In a rural village on the Meath-Cavan border, a New Zealand flag is flying high.
This weekend, Ireland take on the All-Blacks in the Rugby World Cup.
Ballinacree is a village where loyalties are divided.
In 1999, Kevin Barrett and his wife Robyn moved to the Co Meath village.
The dairy farmer with Irish roots was offered a two-year farm swap opportunity.
They moved from Pungarehu, a small town in South Taranaki in New Zealand, to the even smaller village of Ballinacree, outside Oldcastle, to manage a dairy farm.
While there, Kevin Barrett played rugby with the Buccaneers in Athlone.
Family friend Barney Tighe said he first met the family during Christmas 1999 when Kevin Barrett was out milking cows in his shorts.
As the countdown begins to #NZLvIRE, this village in Co Meath is proud of its @beaudenbarrett connection | @AllBlacks @IrishRugby https://t.co/uFew5XK6k1 pic.twitter.com/5iycsL0Vrc— RTÉ News (@rtenews) October 18, 2019
"It was minus 2 degrees, he laughed. "I introduced myself to him and he told me he was over here to work on a farm for a few years," Barney explained.
Kevin and Robyn Barrett had six children when they move to Ireland.
Four of them were school-going age and were enrolled at St Fiach's National School.
The students are proud of the connection. Zach and Ivan Smith have a closer connection than most as their granny lived next door and used to look after the boys.
"They used to run down the road to get granny's brown bread," Ivan explained.
When asked if he thought it was the brown bread that made them into rugby stars, he said: "I'd say it did, yeah."
Barney Tighe said the Barrett children were obsessed with sport.
"They kicked football around the fields, that's all they wanted to do, to have a football in the hands," he said.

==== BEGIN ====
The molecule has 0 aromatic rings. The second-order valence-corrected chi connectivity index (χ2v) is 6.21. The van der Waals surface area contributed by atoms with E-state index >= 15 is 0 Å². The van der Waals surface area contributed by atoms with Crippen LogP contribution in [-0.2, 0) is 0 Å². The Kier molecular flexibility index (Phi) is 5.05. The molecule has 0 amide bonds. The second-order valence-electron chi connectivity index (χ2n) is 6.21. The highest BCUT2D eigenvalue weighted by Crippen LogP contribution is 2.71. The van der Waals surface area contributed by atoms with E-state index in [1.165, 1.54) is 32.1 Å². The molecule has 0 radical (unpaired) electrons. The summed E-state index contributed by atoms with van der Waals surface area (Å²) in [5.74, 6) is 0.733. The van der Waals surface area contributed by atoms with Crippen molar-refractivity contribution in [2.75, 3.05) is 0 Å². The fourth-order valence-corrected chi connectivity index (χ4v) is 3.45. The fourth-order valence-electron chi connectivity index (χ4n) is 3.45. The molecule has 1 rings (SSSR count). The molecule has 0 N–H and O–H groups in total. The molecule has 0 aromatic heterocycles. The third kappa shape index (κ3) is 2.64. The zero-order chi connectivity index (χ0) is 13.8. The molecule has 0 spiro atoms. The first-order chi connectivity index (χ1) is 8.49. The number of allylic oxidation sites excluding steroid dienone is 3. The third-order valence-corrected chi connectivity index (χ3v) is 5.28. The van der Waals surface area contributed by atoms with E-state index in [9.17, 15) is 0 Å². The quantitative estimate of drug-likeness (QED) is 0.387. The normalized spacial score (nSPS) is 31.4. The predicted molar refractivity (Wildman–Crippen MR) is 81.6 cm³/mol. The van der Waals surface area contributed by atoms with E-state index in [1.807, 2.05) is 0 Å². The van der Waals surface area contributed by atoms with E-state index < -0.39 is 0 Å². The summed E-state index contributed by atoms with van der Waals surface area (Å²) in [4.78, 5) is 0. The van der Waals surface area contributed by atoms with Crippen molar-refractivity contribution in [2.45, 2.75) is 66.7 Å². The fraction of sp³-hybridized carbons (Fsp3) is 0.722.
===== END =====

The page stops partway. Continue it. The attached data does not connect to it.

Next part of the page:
"We had four kids at the time, the same age. The Barrett kids used to come across the fields to our house, in their bare feet. Across the river Inny when it was low and as long as there was a pot of spuds and porridge ready, they were happy," he added.
Beauden and Kane played on the school's U-10 GAA team and also lined out for the local club, St Brigid's.
Hugh Gilsenan, Chairman of St Bridget's GFC, said he remembers Beauden well.
"He seemed very skillful, very balanced the way he ran, very athletic, little did we know at the time what he was going to go on to do," he said.
"If Beauden Barrett had stayed around, he might have been playing Gaelic football for Meath," he added.
Kevin Barrett also lined out for the clubs' Junior B team.
"Kevin was in his mid 30s. He made his presence felt on the field. We were playing here one day and a referee advised us to take him off, he was throwing his weight around," he laughed.
The Barretts returned to New Zealand in 2001 and went on to make history.
Beauden along with his brothers Jodie and Scott became the first trio of siblings to start for New Zealand in the World Cup this year.
It will be only the second time three brothers have started a World Cup game, after Tonga's Fe'ao, Elisi and Manu Vunipola against Scotland in 1995.
Beauden had previously said it was a "hugely proud moment for our family" for the brothers all to be selected for the tournament.
Now childhood dreams played out on a farm in Co Meath have become reality.
The Barretts remain in touch with people in the area to this day. Barney Tighe said they have returned a number of times.
"They're part of the community even still. When they come back here, they're as well known as anyone else in the area," he said.
On Saturday, the All-Blacks will face Ireland in the World Cup quarter-final. Beauden Barrett will line out at out-half.
Barney Tighe will be happy, whatever the result, but what about the Barretts?
"If we're lucky enough to beat them, I'm sure he'd be happy that it's Ireland that beats them because part of him is here, particularly in this parish in Ballinacree," he said.